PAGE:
On July 9, Trump nominated Brett Kavanaugh as his Supreme Court pick following Anthony Kennedy’s retirement. The nomination threatens the fate of Roe v. Wade, and if you believe Trump’s rhetoric from a 2016 debate, women should be worried.
During the third debate in the 2016 presidential race, Trump and Hillary Clinton were asked about abortion. The debate moderator Chris Wallace asked Trump if he wanted the Supreme Court to overturn Roe v. Wade, the landmark case that legalized safe abortion. Trump did want it overturned. He said, “If we put another two or perhaps three justices on, that will happen,” Trump said. “And that will happen automatically, in my opinion, because I’m putting pro-life justices on the court.”
The candidates were then asked about late term abortion and Trump proceeded to attack Clinton for her vote against banning late-term abortions. He said,
I think it’s terrible, if you go with what Hillary is saying, in the ninth month you can take the baby, and rip the baby out of the womb of the mother just prior to the birth of the baby. Based on what she’s saying, and based on where she’s going and where she’s been, you can take the baby, and rip the baby out of the womb in the ninth month, only the final day. And that’s not acceptable.
This would have been a great attack except:
Despite Trump’s lack of understanding when it comes to pregnancy, his point was clear: Trump will appoint Supreme Court Justices that overturn Roe v. Wade.
In January of 2017, Trump appointed Neil Gorsuch to the Supreme Court, tightening the conservative grip on the fate of legal abortion. Now, Kavanaugh waits in the wings for his confirmation hearing and the nation holds its breath. Kavanaugh hasn’t openly stated that he opposes abortion but said, “If confirmed to the DC Circuit, I would follow Roe v. Wade faithfully and fully. That would be binding precedent of the court. It has been decided by the Supreme Court.”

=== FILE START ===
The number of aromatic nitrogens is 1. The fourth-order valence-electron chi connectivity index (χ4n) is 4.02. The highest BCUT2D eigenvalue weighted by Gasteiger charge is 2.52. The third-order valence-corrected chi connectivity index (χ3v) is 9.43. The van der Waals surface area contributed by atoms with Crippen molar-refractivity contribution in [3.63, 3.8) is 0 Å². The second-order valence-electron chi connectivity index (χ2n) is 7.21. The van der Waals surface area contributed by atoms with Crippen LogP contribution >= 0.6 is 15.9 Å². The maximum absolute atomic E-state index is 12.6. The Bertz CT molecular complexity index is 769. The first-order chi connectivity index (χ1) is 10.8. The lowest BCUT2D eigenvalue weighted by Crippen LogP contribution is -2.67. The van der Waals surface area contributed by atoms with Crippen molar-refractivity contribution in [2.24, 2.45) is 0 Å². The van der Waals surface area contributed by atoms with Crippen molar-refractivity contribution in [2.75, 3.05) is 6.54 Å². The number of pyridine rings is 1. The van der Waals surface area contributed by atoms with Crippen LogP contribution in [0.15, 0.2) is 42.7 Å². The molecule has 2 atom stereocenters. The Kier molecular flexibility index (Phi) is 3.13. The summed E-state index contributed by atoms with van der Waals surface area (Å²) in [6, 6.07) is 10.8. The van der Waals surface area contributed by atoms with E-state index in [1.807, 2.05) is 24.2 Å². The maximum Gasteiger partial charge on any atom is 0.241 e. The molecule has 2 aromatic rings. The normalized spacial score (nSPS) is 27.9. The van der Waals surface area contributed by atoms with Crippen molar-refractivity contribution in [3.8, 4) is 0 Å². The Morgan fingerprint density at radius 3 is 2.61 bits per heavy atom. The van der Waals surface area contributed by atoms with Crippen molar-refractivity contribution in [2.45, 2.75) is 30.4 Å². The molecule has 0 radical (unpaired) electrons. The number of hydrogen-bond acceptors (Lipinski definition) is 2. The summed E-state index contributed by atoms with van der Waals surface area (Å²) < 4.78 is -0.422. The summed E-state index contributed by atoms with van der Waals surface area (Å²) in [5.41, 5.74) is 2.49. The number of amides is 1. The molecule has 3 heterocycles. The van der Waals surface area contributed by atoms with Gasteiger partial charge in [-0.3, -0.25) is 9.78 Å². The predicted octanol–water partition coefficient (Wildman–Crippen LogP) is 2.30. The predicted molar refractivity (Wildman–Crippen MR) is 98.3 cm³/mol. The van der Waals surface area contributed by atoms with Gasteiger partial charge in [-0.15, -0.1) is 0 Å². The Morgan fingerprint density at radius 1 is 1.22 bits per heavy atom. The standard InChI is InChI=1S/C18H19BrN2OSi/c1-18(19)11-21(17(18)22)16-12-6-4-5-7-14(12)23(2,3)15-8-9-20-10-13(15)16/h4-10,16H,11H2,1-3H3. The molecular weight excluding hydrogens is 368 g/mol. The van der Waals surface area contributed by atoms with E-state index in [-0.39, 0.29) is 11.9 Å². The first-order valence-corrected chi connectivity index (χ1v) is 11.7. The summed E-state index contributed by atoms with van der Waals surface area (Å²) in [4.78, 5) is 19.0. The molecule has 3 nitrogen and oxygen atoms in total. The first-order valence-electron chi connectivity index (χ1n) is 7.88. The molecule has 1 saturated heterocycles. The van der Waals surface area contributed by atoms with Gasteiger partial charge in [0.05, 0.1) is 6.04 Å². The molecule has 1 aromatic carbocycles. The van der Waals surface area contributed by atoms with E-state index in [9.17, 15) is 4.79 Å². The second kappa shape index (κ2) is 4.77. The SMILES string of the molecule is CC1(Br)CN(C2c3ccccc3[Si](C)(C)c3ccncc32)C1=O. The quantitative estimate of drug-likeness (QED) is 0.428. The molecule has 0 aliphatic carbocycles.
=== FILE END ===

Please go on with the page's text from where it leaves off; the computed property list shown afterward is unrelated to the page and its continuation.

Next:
However, one moment in Kavanaugh’s history as a judge reveals his true feelings on abortion and Roe v. Wade. Last October in the DC Circuit, Kavanaugh wrote a dissent opinion against the ruling that a detained migrant teenager had the right to an abortion. In his dissent, Kavanaugh said called the majority vote “a radical extension of the Supreme Court’s abortion jurisprudence.” He went on to say, “The Government has permissible interests in favoring fetal life, protecting the best interests of a minor, and refraining from facilitating abortion.” That’s all the information we need to determine how Kavanaugh will vote on Roe v. Wade if he is confirmed.
After Trump’s initial warning in the 2016 presidential debate, his comments on abortion became veiled in political rhetoric but his intentions remained clear. In an early July interview with Fox News, Trump said he would not be asking potential Supreme Court Nominees their stances on Roe v. Wade because it would be frowned upon. However, he went on to back up his initial statements:
Maybe someday it will be to the states,” he said. “You never know how that’s going to turn out. That’s a very complex question. The Roe v. Wade is probably the one that people are talking about in terms of having an effect, but we’ll see what happens. But it could very well end up with states at some point.
Whether or not Kavanaugh will overturn Roe v. Wade is no longer a question. Kavanaugh’s previous comments on abortion and Trump’s statements on Supreme Court nominees prove that Kavanaugh will overturn a woman’s right to a safe and legal abortion. Democrats are scrambling to postpone Kavanaugh’s confirmation hearing until after midterms in hopes that Republicans will no longer hold the majority. The idea of court packing has even been tossed around among Democrats for the first time since Franklin D. Roosevelt. It’s a code red situation, women and pro-choice advocates should be worried.